Friday, April 19, 2013

Dark Shadows – Movie Review

Some of you out there may not know this but Tim Burton's film "Dark Shadows" is based off of the popular daytime soap opera. With Vampires, Witches, Warlocks, Werewolves, and other supernatural creatures, it was the phenomenon that ran on ABC-TV from 1966-1971.

With two Dark Shadow films, multiple tries at re-vamping (pun intended) the series, a score of fans and even a Dark Shadows Festival, the show's legend has lived on in various forms. I, myself, am an old fan of the soap opera and watched the re-runs on the Sci-Fi Channel in junior high. When I heard that Tim Burton was remaking "Dark Shadows" with Johnny Depp as Barnabas Collins, I was out of my mind with ecstasy. Burton and Depp are the perfect pair to tackle this project, and I knew they would do it justice. I have to admit if I had millions of dollars I might have done a "Dark Shadows" movie myself.

The show started with Victoria Winters, the outsider who comes to Collinwood, to be the new governess. She soon finds out that the Collins family has more than just skeletons in its closet. In the soap opera Barnabas Collins wasn't introduced to the cast until nine months into the show, becoming the first Vampire with a conscious in pop-culture history. However, in Burton's film version the story begins with Barnabas Collin's mortal life before he was cursed by Angelique Bouchard (Eva Green)--his jilted Witch lover--and transformed into a Vampire and entombed for two centuries. We jump a head in time to 1972 with Governess Victoria Winters, played by Bella Heathcote, on her way to Collinsport Maine. When she arrives at the old gothic-style Collinwood mansion she meets the Collins played by an all-star cast.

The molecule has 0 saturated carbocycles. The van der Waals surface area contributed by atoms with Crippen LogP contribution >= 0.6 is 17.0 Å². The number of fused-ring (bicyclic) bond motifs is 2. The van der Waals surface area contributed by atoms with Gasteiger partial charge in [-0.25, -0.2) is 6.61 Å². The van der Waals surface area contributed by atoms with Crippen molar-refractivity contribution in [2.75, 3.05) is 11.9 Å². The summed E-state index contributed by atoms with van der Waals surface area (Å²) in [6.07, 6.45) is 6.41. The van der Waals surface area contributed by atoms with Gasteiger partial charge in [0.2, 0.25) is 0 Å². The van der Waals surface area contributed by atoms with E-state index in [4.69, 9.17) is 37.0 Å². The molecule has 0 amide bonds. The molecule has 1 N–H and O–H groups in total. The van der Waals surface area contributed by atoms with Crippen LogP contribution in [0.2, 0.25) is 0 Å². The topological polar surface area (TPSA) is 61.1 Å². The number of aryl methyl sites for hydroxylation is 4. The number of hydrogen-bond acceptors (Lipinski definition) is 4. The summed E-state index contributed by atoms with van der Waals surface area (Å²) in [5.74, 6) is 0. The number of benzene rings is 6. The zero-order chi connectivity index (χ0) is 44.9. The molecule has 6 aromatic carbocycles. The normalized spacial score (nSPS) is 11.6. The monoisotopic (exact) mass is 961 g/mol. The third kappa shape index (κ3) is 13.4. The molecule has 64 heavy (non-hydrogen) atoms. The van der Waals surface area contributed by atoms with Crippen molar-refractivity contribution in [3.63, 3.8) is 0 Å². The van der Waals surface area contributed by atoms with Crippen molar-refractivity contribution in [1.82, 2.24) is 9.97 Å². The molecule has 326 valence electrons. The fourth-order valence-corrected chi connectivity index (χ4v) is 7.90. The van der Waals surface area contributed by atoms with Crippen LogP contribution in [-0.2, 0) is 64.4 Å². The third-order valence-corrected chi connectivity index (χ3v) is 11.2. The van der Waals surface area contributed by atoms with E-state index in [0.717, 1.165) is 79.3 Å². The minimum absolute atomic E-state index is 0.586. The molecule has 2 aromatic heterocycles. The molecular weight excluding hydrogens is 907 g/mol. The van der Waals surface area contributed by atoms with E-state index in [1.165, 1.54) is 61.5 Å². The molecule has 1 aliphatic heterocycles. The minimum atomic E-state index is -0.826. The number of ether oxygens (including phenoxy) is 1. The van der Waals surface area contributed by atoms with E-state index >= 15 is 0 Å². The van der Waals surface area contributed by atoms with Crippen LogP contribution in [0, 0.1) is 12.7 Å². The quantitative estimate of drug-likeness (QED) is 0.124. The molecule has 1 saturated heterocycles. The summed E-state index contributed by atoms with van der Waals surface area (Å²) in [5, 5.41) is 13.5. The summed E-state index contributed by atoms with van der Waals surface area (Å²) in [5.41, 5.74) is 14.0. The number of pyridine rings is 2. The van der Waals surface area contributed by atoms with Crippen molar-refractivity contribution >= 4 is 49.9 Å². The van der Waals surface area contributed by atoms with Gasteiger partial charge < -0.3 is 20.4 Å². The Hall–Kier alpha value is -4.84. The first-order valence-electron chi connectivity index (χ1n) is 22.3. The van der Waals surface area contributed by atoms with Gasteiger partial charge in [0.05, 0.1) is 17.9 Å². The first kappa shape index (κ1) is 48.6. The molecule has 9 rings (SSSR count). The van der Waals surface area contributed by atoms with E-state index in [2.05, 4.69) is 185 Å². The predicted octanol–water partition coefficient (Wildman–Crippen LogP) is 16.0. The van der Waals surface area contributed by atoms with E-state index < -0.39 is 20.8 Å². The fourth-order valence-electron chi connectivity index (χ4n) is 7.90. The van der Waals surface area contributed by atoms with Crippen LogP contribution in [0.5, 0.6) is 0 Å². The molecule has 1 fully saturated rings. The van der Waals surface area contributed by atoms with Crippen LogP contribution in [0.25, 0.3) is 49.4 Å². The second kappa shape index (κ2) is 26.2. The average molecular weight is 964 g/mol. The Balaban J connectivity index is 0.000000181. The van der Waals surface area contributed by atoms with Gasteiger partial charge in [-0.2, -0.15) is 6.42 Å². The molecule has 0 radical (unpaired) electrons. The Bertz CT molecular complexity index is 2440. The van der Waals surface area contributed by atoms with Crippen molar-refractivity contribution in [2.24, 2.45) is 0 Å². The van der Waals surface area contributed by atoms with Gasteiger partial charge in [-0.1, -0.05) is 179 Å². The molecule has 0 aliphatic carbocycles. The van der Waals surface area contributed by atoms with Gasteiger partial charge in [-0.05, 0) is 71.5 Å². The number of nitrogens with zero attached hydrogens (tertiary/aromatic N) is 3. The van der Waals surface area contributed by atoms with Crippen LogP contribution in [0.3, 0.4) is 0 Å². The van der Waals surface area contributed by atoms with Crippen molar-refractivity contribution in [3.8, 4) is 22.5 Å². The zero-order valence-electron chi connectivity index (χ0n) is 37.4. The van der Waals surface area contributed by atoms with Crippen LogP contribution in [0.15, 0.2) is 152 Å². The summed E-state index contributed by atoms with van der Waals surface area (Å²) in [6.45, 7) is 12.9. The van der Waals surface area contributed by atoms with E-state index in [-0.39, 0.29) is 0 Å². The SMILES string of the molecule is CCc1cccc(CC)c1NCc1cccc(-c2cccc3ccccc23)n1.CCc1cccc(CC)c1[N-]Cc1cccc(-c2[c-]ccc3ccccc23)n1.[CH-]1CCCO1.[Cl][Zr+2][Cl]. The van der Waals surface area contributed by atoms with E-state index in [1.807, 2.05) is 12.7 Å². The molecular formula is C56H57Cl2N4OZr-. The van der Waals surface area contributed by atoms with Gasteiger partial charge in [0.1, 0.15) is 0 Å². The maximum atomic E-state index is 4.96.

Michelle Pfeiffer plays her employer, and head of the Collins family, Elizabeth Collins Stoddard. The family's live-in-shrink, Dr. Julia Hoffman, is played by the very talented and always awesome Helena Bonham-Carter. The brother, Roger Collins, a drunken widower and negligent father, is played by Jonny Lee Miller (who was once married to Angelina Jolie just so you know). The Collins children are played by Chloë Grace Moretz (also seen in "Kick-Ass" and "Hugo") and Gulliver McGrath (also seen in "Hugo" and "Lincoln"). The family has plenty of personality all their own, but things get even stranger at Collinwood when Barnabas Collins is accidently released from his coffin. He returns to his home to find that Collinsport has changed considerably.

His family's fishing company is all but extinct and his family manor in shambles. Luckily, he has a hidden stash of wealth in the mansion and goes about trying to reconnect with his family and return the family business to its former glory. Only problem is his wicked Witch of an old flame is still alive and owns the rival fishing company and pretty much owns the town. What ensues is a hilarious farce of dark magic, Vampires, and 1970's culture. There's even a part where Barnabas kills a bunch of hippies (awesome)! I loved this movie and laughed out loud all the way through. However, they never explain exactly how Angelique Bouchard managed to live two hundred years. The film likewise does not explain where the modern day Collins descendants came from. In the beginning of the film, they portray Barnabas Collins as an only child; his parents both killed by one of the Witches' curses before he became a Vampire. These two plot holes bugged me a little but not enough to take away from my enjoyment of the film. I would recommend this movie to anyone who likes Tim Burton, Jonny Depp, supernatural beings, and has a dark sense of humor. You don't have to be an original "Dark Shadows" groupie to love the movie, but it doesn't hurt.

Below is a link to the movie trailer and a dark shadows fan site for you to check out as well. Now go forth, children of the night, and view this flick. Love it or hate it, I'd love to hear what you thought of it.

Till next time,
R.J. Craddock

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